Christen and Murphy (1991)contend that for learning to occur, new information must be integrated with what the learner already knows. Genesee (2000)confirms the importance of prior knowledge as a means of supporting new learning. environments. Instruction that involves repitition of an activity while it is being learned is strongly supported by research. We believe that these findings further support the use of child-ren 's literature in learning a second language since children 's literature is a positive and familiar context through which reading, writing, listening and speaking skills of a second language can be developed (Small-wood, 1992). The examples we provide in this paper illustrate how familiar children 's literature, including poems, and rhymes as well as narratives, can be used with beginning and intermediate grade students in a classroom where English speakers are learning Spanish as a second language. We have selected Spanish as our target language because Spanish is the most commonly studied second language in the United States, followed by French (Rhodes &Branaman, 1999). The strategies suggested in this paper focus on familiar texts and illustrate explicit direct instruction that has been designed to promote comprehensible input and scaffolding while facilitating students' independent use of the second language. More specifically, the four areas we address promote analytical and critical thinking skills as students construct their new language. These four areas include 1)developing an oral language base for reading and focusing on the connection between speech and print, 2)constructing conversations, 3)expanding vocabulary, and 4)comprehending written text.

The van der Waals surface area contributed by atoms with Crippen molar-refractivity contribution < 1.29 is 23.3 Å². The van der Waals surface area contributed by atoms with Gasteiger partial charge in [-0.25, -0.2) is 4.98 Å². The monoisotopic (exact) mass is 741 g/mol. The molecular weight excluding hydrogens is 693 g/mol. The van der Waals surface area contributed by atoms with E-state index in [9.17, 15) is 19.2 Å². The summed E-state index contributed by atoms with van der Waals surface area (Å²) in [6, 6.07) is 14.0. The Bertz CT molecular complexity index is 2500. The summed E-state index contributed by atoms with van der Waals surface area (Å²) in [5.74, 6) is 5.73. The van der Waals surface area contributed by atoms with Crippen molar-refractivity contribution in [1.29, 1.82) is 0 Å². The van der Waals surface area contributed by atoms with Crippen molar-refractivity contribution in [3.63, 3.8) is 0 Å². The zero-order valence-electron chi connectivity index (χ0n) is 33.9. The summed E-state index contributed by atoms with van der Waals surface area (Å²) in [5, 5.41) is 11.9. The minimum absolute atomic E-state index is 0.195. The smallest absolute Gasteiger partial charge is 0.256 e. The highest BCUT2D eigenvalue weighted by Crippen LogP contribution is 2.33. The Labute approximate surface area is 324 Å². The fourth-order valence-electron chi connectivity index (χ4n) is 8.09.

Through oral language experiences, students first categorize words by sound distinctions and then by semantic distinctions. Experimenting with poetry enables students to explore linguistic and conceptual aspects of written text without concentrating on the mechanics of language (Gasparro, 1994). Dramatization of poetry offers students an opportunity to focus on the verbal aspects of language such as intonation, rhythm, stress, and idiomatic expressions, while interpreting a theme. Various forms of exposure support one 's development of a language.

Read Alouds: Stories

     Everyday in classrooms throughout the United States adults can be found reading a book to an individual or a group of students (Trelease 1995). This is often referred to "Read Aloud" or "Read Along". During an interactive read aloud, teachers can encourage students to converse in a variety of ways about the text: “Since all text is language, all texts have numerous possibilities for highlighting different aspects of language ” (Powell &Hornsby, 1998, p. 84). A Read Aloud of a familiar text that is read in the second language provides students with an opportunity to transfer what they already know about literacy in their first language to literacy in their second language (Lapp &Flood, 1994). The familiar format makes students comfortable enough to extend and develop the language and concepts as they listen to stories about interesting characters who they have met before. It also involves them in stimulating events with outcomes they can predict.